Lowell High School Sees Record Failing Grades After Dropping Merit-Based Admissions
May 26, 2022
SAN FRANCISCO, CA—San Francisco’s Lowell High School, formerly regarded as one of the best schools in the country, saw a spike in Ds and Fs among its first batch of students admitted in the fall of 2021 through a new lottery system.
Lowell High School’s demographics before the new lottery system was implemented was 56.8% Asian, 18.3% Caucasian, 11.5% Latino, and about 2% African-American. Admission was based on merit, not race.
However, of the 620 first-year students admitted through the lottery system, nearly 1 in 4 (24.4%) received at least one letter grade of D or F in the semester, according to the San Francisco Chronicle.
This is a triple increase from 7.9% in the fall of 2020 and 7.7% in the fall of 2019.
A substantial number of lottery students are barely hanging on.
Principal Joe Ryan Dominguez announced his resignation last month from the school district, and cited a lack of “well-organized systems, fiscal responsibility and sound instructional practices as the path towards equity.” Dominquez also attributed the rise in failing grades to “too many variables” and the matter is “too sensitive.”
“Over a year of distance learning, half of our student body new to in-person instruction at the high school level and absences among students/staff for COVID all explain this dip in performance,” Dominguez told the Chronicle. “It is important not to insinuate a cause on such a sensitive topic at the risk of shaming our students and teachers who have worked very hard in a difficult year.”
However, the blame on remote learning isn’t accurate. Lowell instituted remote learning back in the fall of 2020 and only 51 students, not 24.4% of the entire batch received a D or an F. That class was the last batch admitted through the merit-based system, reports the San Francisco Chronicle.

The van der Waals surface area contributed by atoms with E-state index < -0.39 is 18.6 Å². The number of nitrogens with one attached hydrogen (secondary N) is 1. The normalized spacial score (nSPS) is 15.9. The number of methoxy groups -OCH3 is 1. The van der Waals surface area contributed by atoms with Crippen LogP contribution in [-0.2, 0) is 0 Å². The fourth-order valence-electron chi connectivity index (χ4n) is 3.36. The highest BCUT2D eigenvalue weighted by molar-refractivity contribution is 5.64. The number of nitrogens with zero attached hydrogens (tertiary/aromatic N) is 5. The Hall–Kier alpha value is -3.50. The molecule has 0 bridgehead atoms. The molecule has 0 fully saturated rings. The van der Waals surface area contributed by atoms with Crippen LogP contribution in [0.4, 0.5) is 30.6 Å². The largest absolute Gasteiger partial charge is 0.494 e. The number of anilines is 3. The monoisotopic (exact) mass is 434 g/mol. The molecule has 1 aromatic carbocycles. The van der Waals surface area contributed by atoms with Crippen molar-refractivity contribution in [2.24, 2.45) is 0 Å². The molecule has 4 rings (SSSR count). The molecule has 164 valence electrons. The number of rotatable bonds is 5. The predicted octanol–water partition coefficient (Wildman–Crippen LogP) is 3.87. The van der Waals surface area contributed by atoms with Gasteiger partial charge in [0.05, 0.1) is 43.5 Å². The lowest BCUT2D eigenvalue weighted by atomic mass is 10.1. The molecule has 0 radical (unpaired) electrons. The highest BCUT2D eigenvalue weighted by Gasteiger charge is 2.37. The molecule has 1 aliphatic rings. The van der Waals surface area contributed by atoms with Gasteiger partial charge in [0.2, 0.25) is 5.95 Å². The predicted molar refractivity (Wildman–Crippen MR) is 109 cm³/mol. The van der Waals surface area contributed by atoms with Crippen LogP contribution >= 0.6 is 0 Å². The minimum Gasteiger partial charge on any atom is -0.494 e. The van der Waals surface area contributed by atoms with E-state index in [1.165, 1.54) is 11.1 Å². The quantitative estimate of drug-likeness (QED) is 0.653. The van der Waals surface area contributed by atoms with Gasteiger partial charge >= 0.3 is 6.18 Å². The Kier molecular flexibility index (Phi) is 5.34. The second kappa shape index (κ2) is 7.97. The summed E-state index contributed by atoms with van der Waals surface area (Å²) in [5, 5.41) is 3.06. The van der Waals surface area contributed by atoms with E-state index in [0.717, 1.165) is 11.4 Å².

Remote learning has increased lower grades among students in grades 10 through 12, but they were slight decreases, nothing like what the lottery-based batch of students are experiencing now.
The lottery-based admissions idea began when African-American and Caucasian liberal parents complained that over half the school was Asian and no race should be allowed to dominate any field—they chose to ignore the NBA and NFL.
When Asian-American parents opposed the school district’s plans to enact its new “lottery” system in late October, the school district blasted the parents by stating they were “racist” and responsible for the “toxic culture” at the school. Parents were accused of furthering the “Asian supremacy” agenda by making their children work so hard; their children’s achievements were demoralizing African-American and Latino students.
Supporters for the lottery-based system now say grades are “racist” and demand the school district change its current grading system.